Proptech Founders and VCs Cautiously Optimistic About 2024: Survey

MetaProp’s confidence index — the most watched such gauge in proptech — finds entrepreneurs’ outlook grew brighter at a greater rate than that of investors

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A leading confidence index for the proptech industry indicates a gradually growing if cautious optimism among startup founders and investors trying to find some light in the investment market’s post-COVID economic darkness.

The startup founders who responded to venture capital firm MetaProp’s year-end 2023 confidence index expressed more confidence than in the last survey in the middle of last year. Founders’ confidence clocked in at 6.1 on a 10-point scale, up from 4.8 in the semiannual survey. That marked both the third consecutive increase in that cohort’s confidence and a rebound from the all-time low of 4.2 recorded in mid-year 2022.

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Proptech investor confidence didn’t jump as dramatically as that of founders. It registered 6.5 out of 10, up from 6.1 at midyear 2023, indicating a gradual eagerness to re-engage with a market that expects an improved macroeconomic horizon that will in turn make for a more stable investment climate.

“I think everybody was a little on edge,” said Aaron Block, co-founder and managing partner at Manhattan-based MetaProp. “Things were really tough a year ago. When we got the [2023] midyear confidence index there was a bit of a rebound. That settled the troops a little bit in that folks were really concerned that the market was bouncing around the bottom, rather than what potential looks like at the beginning of a sustained recovery.

“As can be seen by the results, although the overall confidence index for investors and startups didn’t move tremendously, there does seem to be some greater confidence amongst the startup people versus the investors.”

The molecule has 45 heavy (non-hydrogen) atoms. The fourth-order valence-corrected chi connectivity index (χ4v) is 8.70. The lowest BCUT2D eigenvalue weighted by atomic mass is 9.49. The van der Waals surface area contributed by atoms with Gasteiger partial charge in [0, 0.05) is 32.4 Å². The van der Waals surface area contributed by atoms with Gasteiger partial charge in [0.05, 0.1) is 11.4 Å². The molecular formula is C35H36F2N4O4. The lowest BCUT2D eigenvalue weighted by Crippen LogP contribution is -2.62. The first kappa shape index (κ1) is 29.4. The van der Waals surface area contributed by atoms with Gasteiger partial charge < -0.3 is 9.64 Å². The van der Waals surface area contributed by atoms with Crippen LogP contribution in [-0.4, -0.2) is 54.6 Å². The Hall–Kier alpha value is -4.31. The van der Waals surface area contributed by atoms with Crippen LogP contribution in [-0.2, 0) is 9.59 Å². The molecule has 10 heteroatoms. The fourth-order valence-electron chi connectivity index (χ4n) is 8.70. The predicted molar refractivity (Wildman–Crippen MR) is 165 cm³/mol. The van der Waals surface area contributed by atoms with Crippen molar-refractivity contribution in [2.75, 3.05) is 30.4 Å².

Founders and investors have reset their expectations, with entrepreneurs not overjoyed about the current investment market, but more sanguine due to deal comps that give a better indication of where investors will deploy capital, said Block.

“Again, that gives a very settling feeling and inspires confidence in the entrepreneurs, because even if it’s bad news, at least it’s understandable,” said Block. “That’s a real positive, because the markets don’t like uncertainty.”

Among the responding investors, 43 percent expect to make more proptech investments in the next 12 months, echoing sentiment from midyear 2023 and up significantly from 26 percent at year-end 2022.

In addition, 48 percent of investors expect an uptick in deal flow over the next 12 months, up from 39 percent six months ago and a significant increase from the all-time low of 19 percent at midyear 2022.

In mergers and acquisitions, 71 percent of investors expect to see more M&As in 2024, maintaining a sentiment above 70 percent for the seventh consecutive Index.

From an innovation perspective, 41 percent of investors said they are most interested in proptech solutions for multifamily, the highest of any asset type. Notably, investor interest in office solutions dropped to 8 percent, a low not seen since midyear 2022.

Additionally, 31 percent of investors are most interested in investing in architecture, engineering and construction (AEC) technology, while 25 percent are most interested in sustainability startups, down from the all-time high of 41 percent at year-end 2022.

“I think there’s still substantial blowback to the ESG hype cycle in the U.S.,” said Block. “There’s still a lot of bullishness and rightfully so, but there’s also a heavy dose of reality from investors who are first and foremost focused on making smart investments, not just throwing money at buzzwords like ‘ESG’ or ‘decarbonization.’

“AEC is part of where you’re seeing real value being created, and that’s reflected in our portfolio,” Block said of his own firm and the industry at large. “There is real adoption from industry, because real efficiencies are being created. In particular you’re seeing AI start to make a difference on the job site, and even more prevalently, in the back office.”

Among responding startup founders, 35 percent believe it will be easier to raise capital going forward, up from 22 percent in midyear 2023, and a notable shift away from the all-time low of 5 percent at midyear 2022.

Further, 41 percent of startup founders expect the proptech space to continue to grow over the next 12 months, while 29 percent are setting a 100 percent to 200 percent sales growth target over the next year, in line with 27 percent who set such a target at midyear 2023 and 22 percent at year-end 2022.

Philip Russo can be reached at prusso@commercialobserver.com.